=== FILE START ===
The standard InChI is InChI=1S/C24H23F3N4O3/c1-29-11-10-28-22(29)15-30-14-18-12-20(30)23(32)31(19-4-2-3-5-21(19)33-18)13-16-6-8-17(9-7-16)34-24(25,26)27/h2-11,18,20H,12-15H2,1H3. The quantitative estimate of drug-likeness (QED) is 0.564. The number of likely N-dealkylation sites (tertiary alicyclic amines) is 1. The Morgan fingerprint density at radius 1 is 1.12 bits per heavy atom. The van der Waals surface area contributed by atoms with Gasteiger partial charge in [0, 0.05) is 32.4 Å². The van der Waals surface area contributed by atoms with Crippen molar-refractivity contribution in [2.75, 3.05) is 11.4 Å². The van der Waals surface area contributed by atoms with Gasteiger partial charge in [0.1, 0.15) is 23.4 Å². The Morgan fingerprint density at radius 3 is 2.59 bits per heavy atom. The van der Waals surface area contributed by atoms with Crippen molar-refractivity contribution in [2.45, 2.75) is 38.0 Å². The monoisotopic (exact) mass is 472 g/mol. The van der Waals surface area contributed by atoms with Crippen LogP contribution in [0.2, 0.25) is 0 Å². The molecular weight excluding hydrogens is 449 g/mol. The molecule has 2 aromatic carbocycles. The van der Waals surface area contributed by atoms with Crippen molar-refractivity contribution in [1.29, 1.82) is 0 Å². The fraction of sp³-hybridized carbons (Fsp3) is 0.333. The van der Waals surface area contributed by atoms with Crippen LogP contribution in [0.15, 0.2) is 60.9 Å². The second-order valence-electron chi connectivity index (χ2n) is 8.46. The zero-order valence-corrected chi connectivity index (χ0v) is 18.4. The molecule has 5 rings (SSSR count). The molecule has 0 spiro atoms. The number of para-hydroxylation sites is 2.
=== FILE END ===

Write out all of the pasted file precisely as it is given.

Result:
The standard InChI is InChI=1S/C24H23F3N4O3/c1-29-11-10-28-22(29)15-30-14-18-12-20(30)23(32)31(19-4-2-3-5-21(19)33-18)13-16-6-8-17(9-7-16)34-24(25,26)27/h2-11,18,20H,12-15H2,1H3. The quantitative estimate of drug-likeness (QED) is 0.564. The number of likely N-dealkylation sites (tertiary alicyclic amines) is 1. The Morgan fingerprint density at radius 1 is 1.12 bits per heavy atom. The van der Waals surface area contributed by atoms with Gasteiger partial charge in [0, 0.05) is 32.4 Å². The van der Waals surface area contributed by atoms with Crippen molar-refractivity contribution in [2.75, 3.05) is 11.4 Å². The van der Waals surface area contributed by atoms with Gasteiger partial charge in [0.1, 0.15) is 23.4 Å². The Morgan fingerprint density at radius 3 is 2.59 bits per heavy atom. The van der Waals surface area contributed by atoms with Crippen molar-refractivity contribution in [2.45, 2.75) is 38.0 Å². The monoisotopic (exact) mass is 472 g/mol. The van der Waals surface area contributed by atoms with Crippen LogP contribution in [0.2, 0.25) is 0 Å². The molecular weight excluding hydrogens is 449 g/mol. The molecule has 2 aromatic carbocycles. The van der Waals surface area contributed by atoms with Crippen molar-refractivity contribution in [1.29, 1.82) is 0 Å². The fraction of sp³-hybridized carbons (Fsp3) is 0.333. The van der Waals surface area contributed by atoms with Crippen LogP contribution in [0.15, 0.2) is 60.9 Å². The second-order valence-electron chi connectivity index (χ2n) is 8.46. The zero-order valence-corrected chi connectivity index (χ0v) is 18.4. The molecule has 5 rings (SSSR count). The molecule has 0 spiro atoms. The number of para-hydroxylation sites is 2.